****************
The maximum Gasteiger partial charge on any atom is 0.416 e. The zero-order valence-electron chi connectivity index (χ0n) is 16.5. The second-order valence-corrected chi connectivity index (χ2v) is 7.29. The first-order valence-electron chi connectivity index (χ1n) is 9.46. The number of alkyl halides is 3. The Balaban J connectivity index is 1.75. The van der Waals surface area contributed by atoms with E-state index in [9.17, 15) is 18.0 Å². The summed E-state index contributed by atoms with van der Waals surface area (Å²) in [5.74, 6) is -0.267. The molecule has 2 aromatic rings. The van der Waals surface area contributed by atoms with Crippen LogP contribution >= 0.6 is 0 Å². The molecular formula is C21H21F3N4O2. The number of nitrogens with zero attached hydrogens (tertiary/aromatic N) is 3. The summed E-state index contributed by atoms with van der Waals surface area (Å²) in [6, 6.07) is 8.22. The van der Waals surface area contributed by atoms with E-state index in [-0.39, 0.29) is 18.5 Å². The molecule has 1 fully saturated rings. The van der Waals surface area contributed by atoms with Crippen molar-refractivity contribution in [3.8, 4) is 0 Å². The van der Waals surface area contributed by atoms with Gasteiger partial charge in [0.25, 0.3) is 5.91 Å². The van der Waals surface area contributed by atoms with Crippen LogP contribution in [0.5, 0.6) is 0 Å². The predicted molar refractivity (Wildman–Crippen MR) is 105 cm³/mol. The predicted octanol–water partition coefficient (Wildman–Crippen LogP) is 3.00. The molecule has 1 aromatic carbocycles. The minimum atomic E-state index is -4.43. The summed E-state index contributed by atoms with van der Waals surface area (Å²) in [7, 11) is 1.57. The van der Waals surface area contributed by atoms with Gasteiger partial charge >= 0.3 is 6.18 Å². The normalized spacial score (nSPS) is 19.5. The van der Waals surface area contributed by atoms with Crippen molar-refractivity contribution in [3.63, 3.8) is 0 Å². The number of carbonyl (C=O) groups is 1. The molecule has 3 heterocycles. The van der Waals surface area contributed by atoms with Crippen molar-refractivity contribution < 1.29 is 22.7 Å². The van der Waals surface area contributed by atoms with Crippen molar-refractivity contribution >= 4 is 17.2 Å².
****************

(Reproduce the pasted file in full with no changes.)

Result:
The maximum Gasteiger partial charge on any atom is 0.416 e. The zero-order valence-electron chi connectivity index (χ0n) is 16.5. The second-order valence-corrected chi connectivity index (χ2v) is 7.29. The first-order valence-electron chi connectivity index (χ1n) is 9.46. The number of alkyl halides is 3. The Balaban J connectivity index is 1.75. The van der Waals surface area contributed by atoms with E-state index in [9.17, 15) is 18.0 Å². The summed E-state index contributed by atoms with van der Waals surface area (Å²) in [5.74, 6) is -0.267. The molecule has 2 aromatic rings. The van der Waals surface area contributed by atoms with Crippen LogP contribution >= 0.6 is 0 Å². The molecular formula is C21H21F3N4O2. The number of nitrogens with zero attached hydrogens (tertiary/aromatic N) is 3. The summed E-state index contributed by atoms with van der Waals surface area (Å²) in [6, 6.07) is 8.22. The van der Waals surface area contributed by atoms with E-state index in [-0.39, 0.29) is 18.5 Å². The molecule has 1 fully saturated rings. The van der Waals surface area contributed by atoms with Crippen molar-refractivity contribution in [3.8, 4) is 0 Å². The van der Waals surface area contributed by atoms with Gasteiger partial charge in [0.25, 0.3) is 5.91 Å². The van der Waals surface area contributed by atoms with Crippen LogP contribution in [0.5, 0.6) is 0 Å². The predicted molar refractivity (Wildman–Crippen MR) is 105 cm³/mol. The predicted octanol–water partition coefficient (Wildman–Crippen LogP) is 3.00. The molecule has 1 aromatic carbocycles. The minimum atomic E-state index is -4.43. The summed E-state index contributed by atoms with van der Waals surface area (Å²) in [7, 11) is 1.57. The van der Waals surface area contributed by atoms with Gasteiger partial charge >= 0.3 is 6.18 Å². The normalized spacial score (nSPS) is 19.5. The van der Waals surface area contributed by atoms with Crippen molar-refractivity contribution in [3.63, 3.8) is 0 Å². The number of carbonyl (C=O) groups is 1. The molecule has 3 heterocycles. The van der Waals surface area contributed by atoms with Crippen molar-refractivity contribution < 1.29 is 22.7 Å². The van der Waals surface area contributed by atoms with Crippen molar-refractivity contribution >= 4 is 17.2 Å².